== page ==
An important consideration at this point is the consideration of “credits” that your insurance company will count against your UIM coverage. They will receive a credit for the amount of your personal injury claim settlement against the responsible driver’s insurance. They will also receive a credit for any payments you have received under the medical payments or “med-pay” coverage on your own auto policy.
Typically, automobile insurance policies with more than the absolute minimum coverage will include some amounts of med-pay coverage. This is often in the amount of $1,000 to $5,000 in coverage, though some policies may include much more. If you have submitted medical bills to your insurance company from an accident injury and they have either paid your medical provider directly or sent a check to you, then the amount of those med-pay payments is counted against your total UIM claim value as a “credit.” So, for example, if you have received the $15,000 bodily injury limits from a minimum liability policy. You have received payment for $5,000 of medical bills under your med-pay coverage, your insurance company would be entitled to a “credit” of ($15,000 + $5,000) = $20,000 on any underinsured motorist claim you presented to them.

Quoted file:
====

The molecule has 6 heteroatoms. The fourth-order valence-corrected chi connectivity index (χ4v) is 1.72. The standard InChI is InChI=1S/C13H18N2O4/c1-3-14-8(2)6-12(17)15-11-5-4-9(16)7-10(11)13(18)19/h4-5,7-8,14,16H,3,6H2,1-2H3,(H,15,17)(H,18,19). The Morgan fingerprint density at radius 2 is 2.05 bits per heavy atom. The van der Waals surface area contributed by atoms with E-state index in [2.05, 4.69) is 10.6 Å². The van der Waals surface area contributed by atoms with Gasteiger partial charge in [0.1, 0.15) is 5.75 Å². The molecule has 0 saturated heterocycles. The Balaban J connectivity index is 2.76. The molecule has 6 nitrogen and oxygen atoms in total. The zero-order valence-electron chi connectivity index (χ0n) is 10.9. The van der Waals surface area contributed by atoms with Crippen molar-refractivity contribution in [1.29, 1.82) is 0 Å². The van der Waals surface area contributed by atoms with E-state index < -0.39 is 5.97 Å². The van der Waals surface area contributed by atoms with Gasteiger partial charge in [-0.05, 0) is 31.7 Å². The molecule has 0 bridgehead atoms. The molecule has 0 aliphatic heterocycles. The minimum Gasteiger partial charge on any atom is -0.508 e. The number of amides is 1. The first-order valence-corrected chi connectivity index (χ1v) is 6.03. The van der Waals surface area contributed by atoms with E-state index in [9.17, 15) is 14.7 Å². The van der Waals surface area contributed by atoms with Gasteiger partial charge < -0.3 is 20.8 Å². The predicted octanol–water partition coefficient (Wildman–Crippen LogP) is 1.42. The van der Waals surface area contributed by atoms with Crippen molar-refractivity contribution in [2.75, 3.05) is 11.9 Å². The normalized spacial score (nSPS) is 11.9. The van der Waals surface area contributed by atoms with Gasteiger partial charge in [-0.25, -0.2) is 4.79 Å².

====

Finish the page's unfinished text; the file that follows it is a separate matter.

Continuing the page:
If your insurance company is unwilling to fairly resolve your UIM claim, then it would proceed forward the same as a UM claim – your personal injury attorney would demand UIM arbitration, “discovery” such as written questions (interrogatories), demand for production of documents, depositions, etc., would take place, and the matter would eventually be submitted to an arbitrator – if necessary – for a final award and resolution.Why You Should Consult a Personal Injury Lawyer
Underinsured motorist claims – just like uninsured motorist claims – can be challenging and complicated. If they don’t resolve at the settlement demand stage, then the first thing your UIM insurance company will do is submit the file to one of their experienced attorneys. Although the UIM insurer is your own insurance company, you are put in the position of being adversaries with a UIM claim (or a UM claim). You must have an experienced personal injury lawyer helping you with this claim to get a fair resolution.Additional Information on Insurance Coverages
For information on more of the coverages you may (or should) have on your automobile insurance policy, check out:
- Collision coverage
- Comprehensive coverage
- Liability coverage
- Uninsured motorist (UM) coverage
- Medical payments (med-pay) insurance
- Gap coverage
- Umbrella insurance coverage
Editor's Note: This page has been updated for accuracy and relevancy [cha 9.7.21]